The Daily Telegraph fills, like the others, its front page with the picture of the Queen with its masthead in reversed line touching the Queen’s hair and cross reference on top of it announcing 28 pages of pictorial tributes inside the paper. Its headline, according to The Guardian online review, says somberly: “Grief is the price we pay for love.” Inside The Telegraph ‘describes the Queen as a “calm presence” ‘who was steadfast and “self-effacing.”’ The Belfast Telegraph with the photograph of the seated Queen on page one against a black background which also features glazed pictures of her activities displayed states in grateful appreciation of her service to Great Britain: “Thank you, Ma’am.” It reports that Northern Ireland’s politicians were united “in tribute to woman ‘who led by example during peace process.’” The Herald in Scotland comes out with the Queen in full regalia of her office with the crown on her head and the headline simply reads “The Queen” with her date of birth as the kicker—April 21, 1926 –September 8, 2022. The Guardian online says The Scotsman settles ‘for a black front page with an image of the young, with the same sentiment’ as The Herald. The Financial Times features the Queen elegantly dressed with the crown on her head against a black background, also with the photograph splashed across the entire front page. One can imagine how big the photograph is published in a broadsheet newspaper. The Financial Times describes what it calls the ‘‘grace, humanity and fortitude of Elizabeth,” reflecting on a life of “extraordinary service.” It says considering the ‘stoic weathering of familial misfortunes’, she was, ‘for the public, a human and relatable figure,’ ‘and the affection in which she was held reflected, above all, a sense of duty that seemed innate.’”
The Guardian itself, how does it cover the passing of the Queen? It uses her picture during her coronation on the front page. After noting that she is the oldest sovereign in the history of the United Kingdom, but also the longest serving, it then describes her as “woven into the cloth of our lives so completely” ‘in a reign that encompassed a period that saw some of the greatest changes of any era.’ But comparing her with the reign of her predecessor, Queen Victoria, noted down in history as the harbinger of the era of etiquette, refinement and civility, The Guardian says, “it is hard to see her being bestowed, as her predecessor Queen Victoria’s was as “the defining symbol of an age.” Instead, it says, “she played, largely impeccably, the part of a modern constitutional monarch, a symbolic figurehead with a right to be consulted and to advise and warn political leaders privately and to show herself publicly as a focus of national life, celebration and commemoration.”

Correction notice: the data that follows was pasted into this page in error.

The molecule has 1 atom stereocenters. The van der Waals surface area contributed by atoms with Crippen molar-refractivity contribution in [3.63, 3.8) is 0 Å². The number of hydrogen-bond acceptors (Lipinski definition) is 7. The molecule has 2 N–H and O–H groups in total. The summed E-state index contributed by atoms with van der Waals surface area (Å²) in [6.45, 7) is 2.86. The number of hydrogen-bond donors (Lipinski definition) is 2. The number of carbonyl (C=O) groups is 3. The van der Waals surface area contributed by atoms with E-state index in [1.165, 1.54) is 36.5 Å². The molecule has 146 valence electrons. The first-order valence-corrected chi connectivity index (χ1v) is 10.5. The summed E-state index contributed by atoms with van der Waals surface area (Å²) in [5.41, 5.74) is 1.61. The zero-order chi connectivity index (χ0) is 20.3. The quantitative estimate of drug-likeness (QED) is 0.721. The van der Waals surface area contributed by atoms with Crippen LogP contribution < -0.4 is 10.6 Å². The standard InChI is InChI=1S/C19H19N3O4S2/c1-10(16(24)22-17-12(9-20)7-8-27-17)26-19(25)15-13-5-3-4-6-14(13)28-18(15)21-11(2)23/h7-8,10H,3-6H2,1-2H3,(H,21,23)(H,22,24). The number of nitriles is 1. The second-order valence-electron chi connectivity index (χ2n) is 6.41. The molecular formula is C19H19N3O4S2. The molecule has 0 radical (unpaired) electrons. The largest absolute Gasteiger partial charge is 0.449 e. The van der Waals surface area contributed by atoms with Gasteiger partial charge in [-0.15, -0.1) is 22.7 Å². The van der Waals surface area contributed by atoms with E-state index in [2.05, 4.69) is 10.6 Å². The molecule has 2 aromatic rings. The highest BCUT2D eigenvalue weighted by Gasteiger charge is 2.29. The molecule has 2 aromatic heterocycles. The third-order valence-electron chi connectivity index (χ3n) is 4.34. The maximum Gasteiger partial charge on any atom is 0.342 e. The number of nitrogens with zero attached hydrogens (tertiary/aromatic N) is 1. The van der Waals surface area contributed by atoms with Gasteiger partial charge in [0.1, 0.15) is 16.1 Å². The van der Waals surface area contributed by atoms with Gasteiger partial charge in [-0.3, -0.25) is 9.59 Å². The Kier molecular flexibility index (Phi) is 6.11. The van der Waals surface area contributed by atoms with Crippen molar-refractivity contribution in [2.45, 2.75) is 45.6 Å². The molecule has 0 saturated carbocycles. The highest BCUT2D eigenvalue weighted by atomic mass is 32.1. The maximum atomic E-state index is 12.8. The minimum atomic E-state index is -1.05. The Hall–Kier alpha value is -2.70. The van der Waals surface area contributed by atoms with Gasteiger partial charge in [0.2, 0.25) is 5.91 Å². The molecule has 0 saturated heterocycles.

The Sun predictably, given its character which belongs to the mass circulation newspaper genre, and a tabloid at that, lives up to its billing. It uses the Queen’s photograph generously. As if it is part of its masthead, it runs Queen Elizabeth 1926-2022 and the headline is: “We loved you Ma’am.” The Guardian online in its review says The Sun swaps its usual red top for regal purple and the headline: “We loved you Ma’am”. “It says her passing marks ‘an end to her historic reign’ and has sparked an outpouring of grief.”’ The Mirror for decades known as a mass circulation newspaper, the words of The Guardian online review, on its front page “carries the simple message “Thank you” as the “nation begins to come to terms with the loss of the 96-year-old monarch.”